Ethics in technology starts with organizational culture has been saved
Ethics in technology starts with organizational culture
Addressing data and technology ethics involves everyone
Disruptive technologies are pushing ethical questions about their design and use into the forefront. While chief ethics officers and advisory boards are helpful, organizations should also include some of their most important stakeholders in the conversation—employees. Explore how an inclusive dialogue around ethics and technology that embraces a wide spectrum of employee input can lead to fairer and more inclusive decisions.
- Changing the culture
- Helping employees understand their tech and ethics roles and responsibilities
- Building on experience—our own and others
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Changing the culture
The impact of technology and the ethical dimensions of its use are firmly tied to issues of trust. According to the 2021 Edelman Trust Barometer,1 trust has dropped by 9% over the past 10 years for the technology industry as a whole. The report also shows that most customers, employees, and shareholders now expect business leaders to take the lead if government hasn’t addressed societal issues, and two-thirds of respondents say companies shouldn’t wait to be regulated; they should enact change and be accountable to the public. But for many organizations, a structure for identifying and addressing ethical technology concerns simply doesn’t exist.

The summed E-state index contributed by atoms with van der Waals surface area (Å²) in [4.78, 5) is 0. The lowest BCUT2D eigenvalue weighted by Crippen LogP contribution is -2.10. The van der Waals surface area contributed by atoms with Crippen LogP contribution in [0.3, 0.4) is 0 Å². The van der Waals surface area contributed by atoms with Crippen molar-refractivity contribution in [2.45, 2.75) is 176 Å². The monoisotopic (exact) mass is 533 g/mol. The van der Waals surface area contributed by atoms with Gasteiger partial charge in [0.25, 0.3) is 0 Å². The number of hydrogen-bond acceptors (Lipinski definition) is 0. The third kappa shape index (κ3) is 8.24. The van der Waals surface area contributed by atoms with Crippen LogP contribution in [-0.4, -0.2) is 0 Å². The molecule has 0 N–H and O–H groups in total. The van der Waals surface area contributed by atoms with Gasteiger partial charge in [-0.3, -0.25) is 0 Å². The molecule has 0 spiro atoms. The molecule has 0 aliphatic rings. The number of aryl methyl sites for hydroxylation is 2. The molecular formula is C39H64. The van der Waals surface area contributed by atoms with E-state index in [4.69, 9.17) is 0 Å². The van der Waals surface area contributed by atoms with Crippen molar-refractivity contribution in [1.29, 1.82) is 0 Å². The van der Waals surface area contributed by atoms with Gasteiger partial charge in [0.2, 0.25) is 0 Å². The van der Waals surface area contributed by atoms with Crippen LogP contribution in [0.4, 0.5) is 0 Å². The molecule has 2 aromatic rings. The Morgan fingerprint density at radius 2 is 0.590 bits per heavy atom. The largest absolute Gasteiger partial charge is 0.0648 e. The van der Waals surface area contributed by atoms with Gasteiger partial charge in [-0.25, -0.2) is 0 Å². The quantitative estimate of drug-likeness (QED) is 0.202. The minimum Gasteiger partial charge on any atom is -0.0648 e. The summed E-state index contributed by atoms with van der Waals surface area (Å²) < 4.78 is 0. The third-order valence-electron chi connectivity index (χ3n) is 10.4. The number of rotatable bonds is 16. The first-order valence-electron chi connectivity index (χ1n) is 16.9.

To make certain that ethics in technology is not an afterthought, workforces should include tools, advocacy, and a structure that empowers more diverse thinking. A more participatory, interdisciplinary effort that embraces the input of all employees, both technologists and non-technologists, could be a great place to start.
Ethical technology is a team sport
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Helping employees understand their tech and ethics roles and responsibilities:
- First steps: Awareness and engagement
People make ethical decisions every day, but they often don’t think of them in that way. Despite this, most organizations have never asked their employees to think specifically about ethical tech concerns. Helping your workforce understand their roles and responsibilities in technology ethics decision-making can be crucial to engaging them in conversations about how tech is designed and used. Leadership should identify prioritized groups—those areas within the business that may be on the front lines of confronting these concerns.
- Shifting the culture
Thinking about the unintended impacts of data and technology requires awareness, along with a mindset that prioritizes and values ethics and technology dialogue and debate. While software developers may have data ethics top of mind, other groups in the organization, including the non-technologists applying the technology, may not be as attuned to potential ethical dilemmas.